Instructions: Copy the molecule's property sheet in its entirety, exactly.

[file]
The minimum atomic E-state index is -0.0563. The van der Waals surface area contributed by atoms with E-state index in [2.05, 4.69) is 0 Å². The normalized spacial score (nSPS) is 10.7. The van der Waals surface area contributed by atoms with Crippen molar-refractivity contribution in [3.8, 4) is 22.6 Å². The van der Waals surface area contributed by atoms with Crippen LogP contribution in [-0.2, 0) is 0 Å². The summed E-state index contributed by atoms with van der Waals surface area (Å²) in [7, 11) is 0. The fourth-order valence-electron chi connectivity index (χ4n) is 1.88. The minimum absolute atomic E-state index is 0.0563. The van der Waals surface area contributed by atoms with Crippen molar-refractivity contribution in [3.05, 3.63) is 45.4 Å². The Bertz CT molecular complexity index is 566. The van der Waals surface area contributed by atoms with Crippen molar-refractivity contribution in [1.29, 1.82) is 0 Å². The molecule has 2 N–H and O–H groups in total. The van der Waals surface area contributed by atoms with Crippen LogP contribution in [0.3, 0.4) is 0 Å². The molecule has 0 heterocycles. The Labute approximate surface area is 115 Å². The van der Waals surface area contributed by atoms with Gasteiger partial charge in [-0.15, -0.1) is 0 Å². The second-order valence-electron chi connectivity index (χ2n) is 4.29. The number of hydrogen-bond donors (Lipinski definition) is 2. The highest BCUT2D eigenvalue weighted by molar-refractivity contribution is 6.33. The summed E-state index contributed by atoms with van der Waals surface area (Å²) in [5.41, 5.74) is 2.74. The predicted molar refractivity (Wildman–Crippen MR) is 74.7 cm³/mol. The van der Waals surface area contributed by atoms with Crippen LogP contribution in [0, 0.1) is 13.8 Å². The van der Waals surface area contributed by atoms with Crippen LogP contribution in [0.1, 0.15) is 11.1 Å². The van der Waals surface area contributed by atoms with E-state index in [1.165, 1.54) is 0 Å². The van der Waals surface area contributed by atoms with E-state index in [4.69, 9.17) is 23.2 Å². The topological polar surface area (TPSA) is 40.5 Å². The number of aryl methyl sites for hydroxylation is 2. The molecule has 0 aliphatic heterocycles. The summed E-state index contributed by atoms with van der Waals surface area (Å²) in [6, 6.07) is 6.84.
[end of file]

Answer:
The minimum atomic E-state index is -0.0563. The van der Waals surface area contributed by atoms with E-state index in [2.05, 4.69) is 0 Å². The normalized spacial score (nSPS) is 10.7. The van der Waals surface area contributed by atoms with Crippen molar-refractivity contribution in [3.8, 4) is 22.6 Å². The van der Waals surface area contributed by atoms with Crippen LogP contribution in [-0.2, 0) is 0 Å². The summed E-state index contributed by atoms with van der Waals surface area (Å²) in [7, 11) is 0. The fourth-order valence-electron chi connectivity index (χ4n) is 1.88. The minimum absolute atomic E-state index is 0.0563. The van der Waals surface area contributed by atoms with Crippen molar-refractivity contribution in [3.05, 3.63) is 45.4 Å². The Bertz CT molecular complexity index is 566. The van der Waals surface area contributed by atoms with Crippen molar-refractivity contribution in [1.29, 1.82) is 0 Å². The molecule has 2 N–H and O–H groups in total. The van der Waals surface area contributed by atoms with Crippen LogP contribution in [0.3, 0.4) is 0 Å². The molecule has 0 heterocycles. The Labute approximate surface area is 115 Å². The van der Waals surface area contributed by atoms with Gasteiger partial charge in [-0.15, -0.1) is 0 Å². The second-order valence-electron chi connectivity index (χ2n) is 4.29. The number of hydrogen-bond donors (Lipinski definition) is 2. The highest BCUT2D eigenvalue weighted by molar-refractivity contribution is 6.33. The summed E-state index contributed by atoms with van der Waals surface area (Å²) in [5.41, 5.74) is 2.74. The predicted molar refractivity (Wildman–Crippen MR) is 74.7 cm³/mol. The van der Waals surface area contributed by atoms with Crippen LogP contribution in [0, 0.1) is 13.8 Å². The van der Waals surface area contributed by atoms with Crippen LogP contribution in [0.1, 0.15) is 11.1 Å². The van der Waals surface area contributed by atoms with E-state index in [1.165, 1.54) is 0 Å². The van der Waals surface area contributed by atoms with E-state index in [4.69, 9.17) is 23.2 Å². The topological polar surface area (TPSA) is 40.5 Å². The number of aryl methyl sites for hydroxylation is 2. The molecule has 0 aliphatic heterocycles. The summed E-state index contributed by atoms with van der Waals surface area (Å²) in [6, 6.07) is 6.84.